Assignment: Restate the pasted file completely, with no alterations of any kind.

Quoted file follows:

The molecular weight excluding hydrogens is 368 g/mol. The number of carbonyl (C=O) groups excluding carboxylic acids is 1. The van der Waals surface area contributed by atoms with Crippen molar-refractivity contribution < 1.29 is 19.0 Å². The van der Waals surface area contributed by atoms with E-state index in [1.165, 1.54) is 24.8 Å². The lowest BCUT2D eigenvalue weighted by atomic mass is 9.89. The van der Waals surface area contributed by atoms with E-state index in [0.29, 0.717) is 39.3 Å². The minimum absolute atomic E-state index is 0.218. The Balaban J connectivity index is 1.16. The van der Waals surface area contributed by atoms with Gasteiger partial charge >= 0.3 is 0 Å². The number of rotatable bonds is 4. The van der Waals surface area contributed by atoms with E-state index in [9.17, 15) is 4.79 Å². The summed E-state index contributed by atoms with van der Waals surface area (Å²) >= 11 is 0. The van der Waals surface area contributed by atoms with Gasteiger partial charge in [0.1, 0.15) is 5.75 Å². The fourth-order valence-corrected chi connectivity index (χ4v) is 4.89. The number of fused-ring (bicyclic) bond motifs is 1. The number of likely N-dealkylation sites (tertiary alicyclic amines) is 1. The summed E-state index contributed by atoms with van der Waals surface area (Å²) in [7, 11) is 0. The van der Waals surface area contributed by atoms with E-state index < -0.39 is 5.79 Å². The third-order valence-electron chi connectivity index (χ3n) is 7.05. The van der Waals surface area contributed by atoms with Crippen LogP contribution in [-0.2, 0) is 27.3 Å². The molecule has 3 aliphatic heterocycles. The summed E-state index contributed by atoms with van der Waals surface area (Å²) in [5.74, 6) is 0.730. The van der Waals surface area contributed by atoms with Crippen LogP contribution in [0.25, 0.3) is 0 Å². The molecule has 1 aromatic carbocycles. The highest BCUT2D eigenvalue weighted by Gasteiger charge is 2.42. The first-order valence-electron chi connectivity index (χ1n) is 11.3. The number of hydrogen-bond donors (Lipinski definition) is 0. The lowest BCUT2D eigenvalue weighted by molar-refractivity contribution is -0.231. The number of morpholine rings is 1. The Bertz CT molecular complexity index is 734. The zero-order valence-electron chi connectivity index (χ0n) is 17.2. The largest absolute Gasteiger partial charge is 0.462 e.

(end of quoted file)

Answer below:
The molecular weight excluding hydrogens is 368 g/mol. The number of carbonyl (C=O) groups excluding carboxylic acids is 1. The van der Waals surface area contributed by atoms with Crippen molar-refractivity contribution < 1.29 is 19.0 Å². The van der Waals surface area contributed by atoms with E-state index in [1.165, 1.54) is 24.8 Å². The lowest BCUT2D eigenvalue weighted by atomic mass is 9.89. The van der Waals surface area contributed by atoms with E-state index in [0.29, 0.717) is 39.3 Å². The minimum absolute atomic E-state index is 0.218. The Balaban J connectivity index is 1.16. The van der Waals surface area contributed by atoms with Gasteiger partial charge >= 0.3 is 0 Å². The number of rotatable bonds is 4. The van der Waals surface area contributed by atoms with E-state index in [9.17, 15) is 4.79 Å². The summed E-state index contributed by atoms with van der Waals surface area (Å²) >= 11 is 0. The van der Waals surface area contributed by atoms with Gasteiger partial charge in [0.1, 0.15) is 5.75 Å². The fourth-order valence-corrected chi connectivity index (χ4v) is 4.89. The number of fused-ring (bicyclic) bond motifs is 1. The number of likely N-dealkylation sites (tertiary alicyclic amines) is 1. The summed E-state index contributed by atoms with van der Waals surface area (Å²) in [7, 11) is 0. The van der Waals surface area contributed by atoms with E-state index < -0.39 is 5.79 Å². The third-order valence-electron chi connectivity index (χ3n) is 7.05. The van der Waals surface area contributed by atoms with Crippen LogP contribution in [-0.2, 0) is 27.3 Å². The molecule has 3 aliphatic heterocycles. The summed E-state index contributed by atoms with van der Waals surface area (Å²) in [5.74, 6) is 0.730. The van der Waals surface area contributed by atoms with Crippen LogP contribution in [0.25, 0.3) is 0 Å². The molecule has 1 aromatic carbocycles. The highest BCUT2D eigenvalue weighted by Gasteiger charge is 2.42. The first-order valence-electron chi connectivity index (χ1n) is 11.3. The number of hydrogen-bond donors (Lipinski definition) is 0. The lowest BCUT2D eigenvalue weighted by molar-refractivity contribution is -0.231. The number of morpholine rings is 1. The Bertz CT molecular complexity index is 734. The zero-order valence-electron chi connectivity index (χ0n) is 17.2. The largest absolute Gasteiger partial charge is 0.462 e.